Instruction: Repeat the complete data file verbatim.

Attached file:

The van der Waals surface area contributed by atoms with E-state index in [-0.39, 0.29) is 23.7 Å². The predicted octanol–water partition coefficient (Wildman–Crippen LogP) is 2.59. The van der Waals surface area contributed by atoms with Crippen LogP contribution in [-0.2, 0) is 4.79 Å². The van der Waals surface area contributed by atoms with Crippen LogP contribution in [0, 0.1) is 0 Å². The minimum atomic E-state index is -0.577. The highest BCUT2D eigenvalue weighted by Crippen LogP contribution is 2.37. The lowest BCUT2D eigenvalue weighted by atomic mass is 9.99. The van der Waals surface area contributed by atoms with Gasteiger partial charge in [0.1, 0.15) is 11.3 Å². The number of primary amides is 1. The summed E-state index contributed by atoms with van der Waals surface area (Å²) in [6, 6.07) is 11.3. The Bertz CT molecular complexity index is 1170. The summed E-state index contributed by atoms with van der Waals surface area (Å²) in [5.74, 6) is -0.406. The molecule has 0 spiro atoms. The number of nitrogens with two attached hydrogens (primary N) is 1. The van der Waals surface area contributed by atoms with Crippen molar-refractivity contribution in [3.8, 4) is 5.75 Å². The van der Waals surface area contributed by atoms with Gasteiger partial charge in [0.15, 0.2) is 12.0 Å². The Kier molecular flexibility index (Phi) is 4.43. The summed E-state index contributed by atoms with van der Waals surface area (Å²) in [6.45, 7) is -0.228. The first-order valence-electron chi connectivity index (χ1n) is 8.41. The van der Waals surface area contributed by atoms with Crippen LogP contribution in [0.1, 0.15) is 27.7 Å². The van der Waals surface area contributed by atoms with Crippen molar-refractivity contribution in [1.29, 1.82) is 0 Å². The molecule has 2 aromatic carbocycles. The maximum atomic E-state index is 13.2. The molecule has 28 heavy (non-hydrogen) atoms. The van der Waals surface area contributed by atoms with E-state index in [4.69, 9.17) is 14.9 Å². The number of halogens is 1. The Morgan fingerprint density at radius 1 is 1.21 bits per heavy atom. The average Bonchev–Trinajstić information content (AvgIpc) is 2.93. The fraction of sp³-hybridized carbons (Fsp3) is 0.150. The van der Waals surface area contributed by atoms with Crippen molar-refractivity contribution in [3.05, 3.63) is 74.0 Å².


The van der Waals surface area contributed by atoms with E-state index in [-0.39, 0.29) is 23.7 Å². The predicted octanol–water partition coefficient (Wildman–Crippen LogP) is 2.59. The van der Waals surface area contributed by atoms with Crippen LogP contribution in [-0.2, 0) is 4.79 Å². The van der Waals surface area contributed by atoms with Crippen LogP contribution in [0, 0.1) is 0 Å². The minimum atomic E-state index is -0.577. The highest BCUT2D eigenvalue weighted by Crippen LogP contribution is 2.37. The lowest BCUT2D eigenvalue weighted by atomic mass is 9.99. The van der Waals surface area contributed by atoms with Gasteiger partial charge in [0.1, 0.15) is 11.3 Å². The number of primary amides is 1. The summed E-state index contributed by atoms with van der Waals surface area (Å²) in [6, 6.07) is 11.3. The Bertz CT molecular complexity index is 1170. The summed E-state index contributed by atoms with van der Waals surface area (Å²) in [5.74, 6) is -0.406. The molecule has 0 spiro atoms. The number of nitrogens with two attached hydrogens (primary N) is 1. The van der Waals surface area contributed by atoms with Crippen molar-refractivity contribution in [3.8, 4) is 5.75 Å². The van der Waals surface area contributed by atoms with Gasteiger partial charge in [0.15, 0.2) is 12.0 Å². The Kier molecular flexibility index (Phi) is 4.43. The summed E-state index contributed by atoms with van der Waals surface area (Å²) in [6.45, 7) is -0.228. The first-order valence-electron chi connectivity index (χ1n) is 8.41. The van der Waals surface area contributed by atoms with Crippen LogP contribution in [0.1, 0.15) is 27.7 Å². The van der Waals surface area contributed by atoms with Crippen molar-refractivity contribution in [1.29, 1.82) is 0 Å². The molecule has 2 aromatic carbocycles. The maximum atomic E-state index is 13.2. The molecule has 28 heavy (non-hydrogen) atoms. The van der Waals surface area contributed by atoms with E-state index in [4.69, 9.17) is 14.9 Å². The number of halogens is 1. The Morgan fingerprint density at radius 1 is 1.21 bits per heavy atom. The average Bonchev–Trinajstić information content (AvgIpc) is 2.93. The fraction of sp³-hybridized carbons (Fsp3) is 0.150. The van der Waals surface area contributed by atoms with Crippen molar-refractivity contribution in [3.05, 3.63) is 74.0 Å².